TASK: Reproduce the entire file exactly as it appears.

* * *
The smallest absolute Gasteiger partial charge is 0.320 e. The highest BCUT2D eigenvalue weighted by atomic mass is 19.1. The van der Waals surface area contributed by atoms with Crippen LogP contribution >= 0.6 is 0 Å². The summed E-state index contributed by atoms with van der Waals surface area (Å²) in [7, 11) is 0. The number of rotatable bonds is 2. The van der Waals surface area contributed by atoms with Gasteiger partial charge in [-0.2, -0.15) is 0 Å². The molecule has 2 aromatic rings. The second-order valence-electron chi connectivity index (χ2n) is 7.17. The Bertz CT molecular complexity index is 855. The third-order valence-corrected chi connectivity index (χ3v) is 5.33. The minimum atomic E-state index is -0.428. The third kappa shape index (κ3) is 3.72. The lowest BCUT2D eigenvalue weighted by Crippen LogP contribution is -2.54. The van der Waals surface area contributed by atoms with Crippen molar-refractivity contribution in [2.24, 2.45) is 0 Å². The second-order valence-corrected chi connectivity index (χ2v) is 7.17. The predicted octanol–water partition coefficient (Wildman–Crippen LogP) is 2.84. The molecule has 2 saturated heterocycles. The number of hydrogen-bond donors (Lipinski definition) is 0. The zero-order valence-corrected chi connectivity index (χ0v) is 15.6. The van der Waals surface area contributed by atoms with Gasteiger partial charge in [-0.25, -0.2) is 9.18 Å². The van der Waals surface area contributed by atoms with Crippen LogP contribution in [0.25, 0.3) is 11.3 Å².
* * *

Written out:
The smallest absolute Gasteiger partial charge is 0.320 e. The highest BCUT2D eigenvalue weighted by atomic mass is 19.1. The van der Waals surface area contributed by atoms with Crippen LogP contribution >= 0.6 is 0 Å². The summed E-state index contributed by atoms with van der Waals surface area (Å²) in [7, 11) is 0. The number of rotatable bonds is 2. The van der Waals surface area contributed by atoms with Gasteiger partial charge in [-0.2, -0.15) is 0 Å². The molecule has 2 aromatic rings. The second-order valence-electron chi connectivity index (χ2n) is 7.17. The Bertz CT molecular complexity index is 855. The third-order valence-corrected chi connectivity index (χ3v) is 5.33. The minimum atomic E-state index is -0.428. The third kappa shape index (κ3) is 3.72. The lowest BCUT2D eigenvalue weighted by Crippen LogP contribution is -2.54. The van der Waals surface area contributed by atoms with Crippen molar-refractivity contribution in [2.24, 2.45) is 0 Å². The second-order valence-corrected chi connectivity index (χ2v) is 7.17. The predicted octanol–water partition coefficient (Wildman–Crippen LogP) is 2.84. The molecule has 2 saturated heterocycles. The number of hydrogen-bond donors (Lipinski definition) is 0. The zero-order valence-corrected chi connectivity index (χ0v) is 15.6. The van der Waals surface area contributed by atoms with Gasteiger partial charge in [-0.25, -0.2) is 9.18 Å². The van der Waals surface area contributed by atoms with Crippen LogP contribution in [0.25, 0.3) is 11.3 Å².